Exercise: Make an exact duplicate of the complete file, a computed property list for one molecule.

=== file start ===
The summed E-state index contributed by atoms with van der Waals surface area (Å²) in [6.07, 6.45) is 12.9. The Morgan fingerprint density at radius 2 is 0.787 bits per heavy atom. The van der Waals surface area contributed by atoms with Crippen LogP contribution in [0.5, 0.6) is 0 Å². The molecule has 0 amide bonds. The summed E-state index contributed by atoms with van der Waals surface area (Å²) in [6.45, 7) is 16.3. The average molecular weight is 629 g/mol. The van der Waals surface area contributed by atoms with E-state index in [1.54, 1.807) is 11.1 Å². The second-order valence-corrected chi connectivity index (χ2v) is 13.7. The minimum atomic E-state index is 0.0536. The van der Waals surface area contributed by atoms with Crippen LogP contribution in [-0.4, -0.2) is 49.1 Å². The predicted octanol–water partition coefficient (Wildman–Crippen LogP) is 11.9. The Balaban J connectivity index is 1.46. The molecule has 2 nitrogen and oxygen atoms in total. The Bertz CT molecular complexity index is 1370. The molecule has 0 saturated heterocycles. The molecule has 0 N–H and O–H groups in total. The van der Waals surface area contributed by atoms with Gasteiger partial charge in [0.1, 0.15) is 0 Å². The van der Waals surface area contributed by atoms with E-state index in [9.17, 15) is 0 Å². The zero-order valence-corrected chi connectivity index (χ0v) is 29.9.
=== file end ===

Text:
The summed E-state index contributed by atoms with van der Waals surface area (Å²) in [6.07, 6.45) is 12.9. The Morgan fingerprint density at radius 2 is 0.787 bits per heavy atom. The van der Waals surface area contributed by atoms with Crippen LogP contribution in [0.5, 0.6) is 0 Å². The molecule has 0 amide bonds. The summed E-state index contributed by atoms with van der Waals surface area (Å²) in [6.45, 7) is 16.3. The average molecular weight is 629 g/mol. The van der Waals surface area contributed by atoms with E-state index in [1.54, 1.807) is 11.1 Å². The second-order valence-corrected chi connectivity index (χ2v) is 13.7. The minimum atomic E-state index is 0.0536. The van der Waals surface area contributed by atoms with Crippen LogP contribution in [-0.4, -0.2) is 49.1 Å². The predicted octanol–water partition coefficient (Wildman–Crippen LogP) is 11.9. The Balaban J connectivity index is 1.46. The molecule has 2 nitrogen and oxygen atoms in total. The Bertz CT molecular complexity index is 1370. The molecule has 0 saturated heterocycles. The molecule has 0 N–H and O–H groups in total. The van der Waals surface area contributed by atoms with Gasteiger partial charge in [0.1, 0.15) is 0 Å². The van der Waals surface area contributed by atoms with E-state index in [9.17, 15) is 0 Å². The zero-order valence-corrected chi connectivity index (χ0v) is 29.9.